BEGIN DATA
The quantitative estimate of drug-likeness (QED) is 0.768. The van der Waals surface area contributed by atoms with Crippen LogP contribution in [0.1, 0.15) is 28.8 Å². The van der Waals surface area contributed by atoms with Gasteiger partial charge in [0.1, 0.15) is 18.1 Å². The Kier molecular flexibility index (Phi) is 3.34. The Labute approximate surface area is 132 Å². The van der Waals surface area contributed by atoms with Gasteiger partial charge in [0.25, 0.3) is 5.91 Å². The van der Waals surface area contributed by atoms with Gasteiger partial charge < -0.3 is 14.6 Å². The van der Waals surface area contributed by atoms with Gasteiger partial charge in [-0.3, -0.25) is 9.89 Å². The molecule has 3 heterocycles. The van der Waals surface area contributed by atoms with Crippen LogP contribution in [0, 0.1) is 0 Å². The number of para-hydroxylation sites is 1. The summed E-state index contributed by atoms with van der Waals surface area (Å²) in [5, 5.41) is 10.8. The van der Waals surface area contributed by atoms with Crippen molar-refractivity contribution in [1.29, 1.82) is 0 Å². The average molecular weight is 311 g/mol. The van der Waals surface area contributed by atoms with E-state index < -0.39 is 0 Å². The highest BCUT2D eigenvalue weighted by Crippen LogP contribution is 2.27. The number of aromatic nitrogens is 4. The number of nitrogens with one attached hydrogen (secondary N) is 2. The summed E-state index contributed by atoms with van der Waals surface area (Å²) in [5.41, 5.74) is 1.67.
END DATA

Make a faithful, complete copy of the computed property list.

The quantitative estimate of drug-likeness (QED) is 0.768. The van der Waals surface area contributed by atoms with Crippen LogP contribution in [0.1, 0.15) is 28.8 Å². The van der Waals surface area contributed by atoms with Gasteiger partial charge in [0.1, 0.15) is 18.1 Å². The Kier molecular flexibility index (Phi) is 3.34. The Labute approximate surface area is 132 Å². The van der Waals surface area contributed by atoms with Gasteiger partial charge in [0.25, 0.3) is 5.91 Å². The van der Waals surface area contributed by atoms with Gasteiger partial charge < -0.3 is 14.6 Å². The van der Waals surface area contributed by atoms with Gasteiger partial charge in [-0.3, -0.25) is 9.89 Å². The molecule has 3 heterocycles. The van der Waals surface area contributed by atoms with Crippen LogP contribution in [0, 0.1) is 0 Å². The number of para-hydroxylation sites is 1. The summed E-state index contributed by atoms with van der Waals surface area (Å²) in [5, 5.41) is 10.8. The van der Waals surface area contributed by atoms with Crippen molar-refractivity contribution in [1.29, 1.82) is 0 Å². The average molecular weight is 311 g/mol. The van der Waals surface area contributed by atoms with E-state index < -0.39 is 0 Å². The highest BCUT2D eigenvalue weighted by Crippen LogP contribution is 2.27. The number of aromatic nitrogens is 4. The number of nitrogens with one attached hydrogen (secondary N) is 2. The summed E-state index contributed by atoms with van der Waals surface area (Å²) in [5.41, 5.74) is 1.67.